The University received a subpoena Wednesday ordering it to disclose the names of three community members being sued by the recording industry for copyright infringement. The suit only identified them by a network-assigned number known as an Internet Protocol (IP) address.
A copy of the lawsuit and information obtained through Internet tools indicate that the students being sued are seniors Jackie Kempel, Blair Labatt and Claire Miller.
Members of the Recording Industry Association of America (RIAA) filed the suit late last month, alleging that three University network users were infringing copyrights over peer-to-peer file-sharing networks.
The students either declined to comment or did not return phone calls or emails, and the University declined to confirm the names.
The suits are part of an ongoing campaign by the RIAA to thwart file-sharing of copyrighted material. But not one of more than 2,000 actions taken by the RIAA against individual network users has led to a court case, with most ending in settlements of about $3,000, RIAA spokesman Jonathan Lamy said.
He declined to say how the disclosure of the names would affect the case.
The University contacted the users involved on Tuesday, before receiving the subpoena but after receiving from the recording companies a copy of the lawsuit including the IP addresses and notification that a subpoena would be coming.
"Once we had the complaint in hand, and the IP addresses were available to us, we were able to ascertain the [identities of the] individuals who are associated and contact them," said Clayton Marsh '85, a lawyer in the Office of the General Counsel.
The Daily Princetonian obtained the names behind the IP addresses through ordinary Internet tools.
A tool known as "reverse DNS lookup" allows Internet users to find out the network name of a computer identified by an IP address.
OIT's Peter Olenick, manager of networking services, said the University permanently assigns IP addresses to student computers in dormitories.
For student IP addresses, Olenick said a reverse DNS lookup returns a computer name containing students' network identifiers, often in the form of their first initials and last names.
Reverse DNS lookups performed on the IP addresses in the complaint returned the network identifiers of the three students named above.
But this process gives information only about the computer's registered owner, not about the person using the computer at the time of the alleged illegal activities.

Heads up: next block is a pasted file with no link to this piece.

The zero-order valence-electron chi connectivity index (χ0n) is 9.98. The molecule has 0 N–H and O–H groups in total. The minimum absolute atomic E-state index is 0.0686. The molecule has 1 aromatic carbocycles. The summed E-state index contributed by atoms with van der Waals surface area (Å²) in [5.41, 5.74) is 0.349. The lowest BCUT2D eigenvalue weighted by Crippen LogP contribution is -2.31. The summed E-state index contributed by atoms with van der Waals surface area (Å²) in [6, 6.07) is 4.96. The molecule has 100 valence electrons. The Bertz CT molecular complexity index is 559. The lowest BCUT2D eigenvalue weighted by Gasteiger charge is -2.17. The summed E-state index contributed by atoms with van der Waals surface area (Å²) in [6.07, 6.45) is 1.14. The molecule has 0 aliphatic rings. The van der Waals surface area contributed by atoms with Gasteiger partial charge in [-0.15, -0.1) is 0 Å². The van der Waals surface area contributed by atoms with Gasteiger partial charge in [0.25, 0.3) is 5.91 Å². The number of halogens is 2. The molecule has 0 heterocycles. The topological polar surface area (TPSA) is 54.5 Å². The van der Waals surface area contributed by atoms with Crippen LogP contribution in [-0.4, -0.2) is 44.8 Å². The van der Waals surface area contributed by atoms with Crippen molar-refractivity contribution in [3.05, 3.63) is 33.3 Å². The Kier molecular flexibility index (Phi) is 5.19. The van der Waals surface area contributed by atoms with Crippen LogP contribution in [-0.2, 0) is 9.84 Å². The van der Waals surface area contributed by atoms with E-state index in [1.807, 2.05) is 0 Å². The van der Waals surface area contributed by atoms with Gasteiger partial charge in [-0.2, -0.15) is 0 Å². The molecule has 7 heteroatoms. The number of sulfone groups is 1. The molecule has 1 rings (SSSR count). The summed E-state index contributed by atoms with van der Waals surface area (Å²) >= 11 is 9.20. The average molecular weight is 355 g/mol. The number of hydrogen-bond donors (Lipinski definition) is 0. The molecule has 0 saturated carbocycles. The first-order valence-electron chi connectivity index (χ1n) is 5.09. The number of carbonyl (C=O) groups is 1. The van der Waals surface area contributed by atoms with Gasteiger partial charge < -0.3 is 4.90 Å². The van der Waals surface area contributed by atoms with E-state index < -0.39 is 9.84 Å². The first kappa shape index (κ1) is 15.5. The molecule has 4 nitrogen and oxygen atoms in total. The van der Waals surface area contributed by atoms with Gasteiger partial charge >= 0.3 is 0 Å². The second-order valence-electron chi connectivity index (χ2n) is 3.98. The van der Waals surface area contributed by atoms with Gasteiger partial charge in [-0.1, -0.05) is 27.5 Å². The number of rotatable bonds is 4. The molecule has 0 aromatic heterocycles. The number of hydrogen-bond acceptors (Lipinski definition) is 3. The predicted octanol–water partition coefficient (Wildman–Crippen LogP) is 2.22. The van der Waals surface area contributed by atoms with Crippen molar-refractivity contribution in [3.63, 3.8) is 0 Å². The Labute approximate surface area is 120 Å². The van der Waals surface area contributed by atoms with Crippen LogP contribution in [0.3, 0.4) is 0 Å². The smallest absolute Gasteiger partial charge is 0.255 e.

In the suit, the recording companies are seeking to recover statutory damages for copyright infringement, as well as court costs and attorneys' fees.
Statutory damages can be assessed in amounts ranging from as little as $200 per work infringed — when defendants are completely unaware that their actions are illegal — all the way up to $150,000 per work in cases when the infringement was willfully committed.
RIAA spokesman Lamy said that the targets of this latest round of suits, some 477 people in all, were sharing 900 songs on average.
The goal, he said, was to make clear the RIAA was going to aggressively fight online piracy.
"[Our] objective isn't to win a lawsuit, but to send a message of deterrence and hopefully encourage people to turn to a legit online music service if that is how they want their music," Lamy said.
On Tuesday afternoon, the recording industry provided University lawyers with a copy of the lawsuit as well as a judge's order to expedite the issuance of subpoenas.
At that time, industry lawyers told the University that they would soon serve the subpoena, which orders the University to identify the users associated with the given IP addresses.
At that point, the University contacted the affected students.
Earlier on Tuesday, before receiving the materials from the recording industry, Marsh said his office did not plan on actively seeking the complaint in order to notify the students involved.
"It is not generally the University's practice to undertake additional diligence in terms of obtaining complaints that have been filed in connection with subpoenas [not yet] served on the University," he said.
However, the expedited pace of the suit led to the contact of the students, he said.
The University has until May 26 to reply to the subpoena.
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